Early complications of the operation include inadvertent bowel injury, bleeding, vascular injury, obstruction of the tube, and failure to enter the bladder during the initial procedure. Bowel injury can be limited with the use of preoperative imaging as well as intra-operative ultrasound. Other late complications include refractory hematuria, urosepsis, wound infection, bladder stones, tube calcification or malfunction, and loss of the cystotomy tract. In patients with a chronic obstruction such as BPH, decompression of the bladder can result in post-obstructive diuresis. This is defined as urine output greater than 200 mL per hour. This brisk diuresis is a physiologic response to the volume expansion that takes place with chronic obstruction. Another late complication is chronic irritation of the bladder secondary to the tube. This is considered a risk factor for squamous cell carcinoma of the bladder. Finally, while not a surgical complication in the true sense of the term, body image alteration can later become a patient concern.
Suprapubic catheters provide an alternate method to drain the urinary bladder. These are commonly utilized to manage bladder dysfunction and urinary retention not amenable to urethral catheterization. Like all urinary catheters, they have risks and benefits. Current literature is mixed concerning the risk of urinary tract infection. Some studies have suggested that limiting genital contact with the catheter may decrease symptomatic infection rates. However, other series have not supported this conclusion. Urethral catheters have obvious limitations on a patients sexual function, making suprapubic tubes potentially more appealing to those sexually active. Access for catheter exchange is a common consideration when choosing bladder drainage. Suprapubic tubes allow for more convenient tube exchanges based on their location. Furthermore, chronic urethral catheters carry the risk of urethral erosion over time, particularly in males. Urinary incontinence is often a consideration when considering bladder catheterization. It is important to note that urinary incontinence by the way to the urethra can occur despite suprapubic drainage. This is of particular concern when skin breakdown from bladder incontinence is present. Leakage around the suprapubic tube can also occur.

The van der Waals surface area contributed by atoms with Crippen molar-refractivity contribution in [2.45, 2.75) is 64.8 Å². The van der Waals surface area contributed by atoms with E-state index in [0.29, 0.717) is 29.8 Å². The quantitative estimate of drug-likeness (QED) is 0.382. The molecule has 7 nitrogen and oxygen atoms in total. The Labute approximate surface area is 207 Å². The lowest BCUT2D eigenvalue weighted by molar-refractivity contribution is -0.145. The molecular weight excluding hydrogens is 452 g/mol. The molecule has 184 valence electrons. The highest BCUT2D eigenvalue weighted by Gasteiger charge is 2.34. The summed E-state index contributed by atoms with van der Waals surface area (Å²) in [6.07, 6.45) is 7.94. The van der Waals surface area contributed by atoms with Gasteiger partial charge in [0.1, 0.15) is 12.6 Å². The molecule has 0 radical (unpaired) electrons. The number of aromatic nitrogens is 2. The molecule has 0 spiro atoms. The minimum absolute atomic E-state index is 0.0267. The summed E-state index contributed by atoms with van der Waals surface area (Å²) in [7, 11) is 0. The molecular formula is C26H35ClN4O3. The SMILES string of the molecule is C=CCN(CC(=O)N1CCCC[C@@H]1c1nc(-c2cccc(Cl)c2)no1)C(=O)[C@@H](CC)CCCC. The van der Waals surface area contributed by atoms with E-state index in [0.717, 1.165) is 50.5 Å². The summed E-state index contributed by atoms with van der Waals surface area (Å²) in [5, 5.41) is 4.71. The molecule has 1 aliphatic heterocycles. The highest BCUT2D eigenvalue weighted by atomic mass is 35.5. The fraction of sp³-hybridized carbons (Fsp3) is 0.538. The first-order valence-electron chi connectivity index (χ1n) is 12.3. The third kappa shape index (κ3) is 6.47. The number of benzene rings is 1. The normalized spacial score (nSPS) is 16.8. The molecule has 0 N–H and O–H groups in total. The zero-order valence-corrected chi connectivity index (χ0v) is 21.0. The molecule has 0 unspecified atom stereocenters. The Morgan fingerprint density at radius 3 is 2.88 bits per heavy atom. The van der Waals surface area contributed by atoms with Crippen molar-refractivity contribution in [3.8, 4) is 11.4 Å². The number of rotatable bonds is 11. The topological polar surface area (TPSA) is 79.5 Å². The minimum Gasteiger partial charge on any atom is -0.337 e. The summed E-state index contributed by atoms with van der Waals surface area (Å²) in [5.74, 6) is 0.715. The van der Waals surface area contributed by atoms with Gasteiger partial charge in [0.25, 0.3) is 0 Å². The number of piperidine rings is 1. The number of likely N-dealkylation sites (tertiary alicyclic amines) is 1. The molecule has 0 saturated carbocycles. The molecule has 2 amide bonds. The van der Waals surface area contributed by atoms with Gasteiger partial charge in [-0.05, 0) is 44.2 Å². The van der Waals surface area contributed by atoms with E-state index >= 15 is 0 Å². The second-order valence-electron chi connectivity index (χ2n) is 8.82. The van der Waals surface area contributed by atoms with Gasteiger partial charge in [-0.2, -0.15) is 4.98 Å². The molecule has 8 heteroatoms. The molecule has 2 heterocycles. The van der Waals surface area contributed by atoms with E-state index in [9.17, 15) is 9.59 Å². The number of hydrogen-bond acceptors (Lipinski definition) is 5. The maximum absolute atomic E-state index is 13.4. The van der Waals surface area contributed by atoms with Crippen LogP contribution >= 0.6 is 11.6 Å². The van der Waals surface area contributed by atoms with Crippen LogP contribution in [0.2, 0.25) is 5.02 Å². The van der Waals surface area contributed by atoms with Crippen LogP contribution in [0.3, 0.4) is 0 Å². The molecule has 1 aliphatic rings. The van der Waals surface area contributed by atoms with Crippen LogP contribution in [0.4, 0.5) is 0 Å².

Suprapubic catheters can be placed for certain surgical procedures. These can provide stable bladder drainage before and after complex urethral reconstructions. Additionally, they can be combined with a urethral catheter to provide a means for continuous irrigation. Irrigation inflow can be instilled through a suprapubic catheter and outflow by way of the urethral catheter, or vice versa. In patients undergoing bladder, prostate or urethral surgery these tubes can be a valuable tool to maintain adequate urinary drainage.